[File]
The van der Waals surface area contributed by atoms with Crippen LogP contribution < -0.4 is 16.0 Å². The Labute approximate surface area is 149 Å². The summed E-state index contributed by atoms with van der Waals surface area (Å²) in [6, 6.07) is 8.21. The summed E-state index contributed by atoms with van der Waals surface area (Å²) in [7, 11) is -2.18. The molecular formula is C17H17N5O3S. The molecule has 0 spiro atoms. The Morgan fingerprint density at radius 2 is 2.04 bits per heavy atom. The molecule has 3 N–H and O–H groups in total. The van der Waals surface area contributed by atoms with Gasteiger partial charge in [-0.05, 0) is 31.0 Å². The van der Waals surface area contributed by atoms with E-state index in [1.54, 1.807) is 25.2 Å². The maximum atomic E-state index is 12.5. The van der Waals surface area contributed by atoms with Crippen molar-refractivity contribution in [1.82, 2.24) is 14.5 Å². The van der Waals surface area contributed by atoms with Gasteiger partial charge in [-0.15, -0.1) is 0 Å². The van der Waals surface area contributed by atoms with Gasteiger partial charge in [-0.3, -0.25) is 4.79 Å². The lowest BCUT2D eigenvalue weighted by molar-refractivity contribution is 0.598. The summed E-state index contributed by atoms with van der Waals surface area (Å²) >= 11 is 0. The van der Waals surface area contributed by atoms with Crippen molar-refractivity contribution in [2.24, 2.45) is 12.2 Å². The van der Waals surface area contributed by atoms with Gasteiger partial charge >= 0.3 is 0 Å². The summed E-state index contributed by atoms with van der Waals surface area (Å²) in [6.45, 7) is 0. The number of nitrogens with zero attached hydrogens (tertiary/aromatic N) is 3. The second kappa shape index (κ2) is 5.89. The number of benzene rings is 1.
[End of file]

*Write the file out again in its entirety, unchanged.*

The van der Waals surface area contributed by atoms with Crippen LogP contribution < -0.4 is 16.0 Å². The Labute approximate surface area is 149 Å². The summed E-state index contributed by atoms with van der Waals surface area (Å²) in [6, 6.07) is 8.21. The summed E-state index contributed by atoms with van der Waals surface area (Å²) in [7, 11) is -2.18. The molecular formula is C17H17N5O3S. The molecule has 0 spiro atoms. The Morgan fingerprint density at radius 2 is 2.04 bits per heavy atom. The molecule has 3 N–H and O–H groups in total. The van der Waals surface area contributed by atoms with Gasteiger partial charge in [-0.05, 0) is 31.0 Å². The van der Waals surface area contributed by atoms with E-state index in [1.54, 1.807) is 25.2 Å². The maximum atomic E-state index is 12.5. The van der Waals surface area contributed by atoms with Crippen molar-refractivity contribution in [1.82, 2.24) is 14.5 Å². The van der Waals surface area contributed by atoms with Gasteiger partial charge in [-0.15, -0.1) is 0 Å². The van der Waals surface area contributed by atoms with Gasteiger partial charge in [-0.3, -0.25) is 4.79 Å². The lowest BCUT2D eigenvalue weighted by molar-refractivity contribution is 0.598. The summed E-state index contributed by atoms with van der Waals surface area (Å²) >= 11 is 0. The van der Waals surface area contributed by atoms with Crippen molar-refractivity contribution in [2.24, 2.45) is 12.2 Å². The van der Waals surface area contributed by atoms with Gasteiger partial charge >= 0.3 is 0 Å². The summed E-state index contributed by atoms with van der Waals surface area (Å²) in [6.45, 7) is 0. The number of nitrogens with zero attached hydrogens (tertiary/aromatic N) is 3. The second kappa shape index (κ2) is 5.89. The number of benzene rings is 1.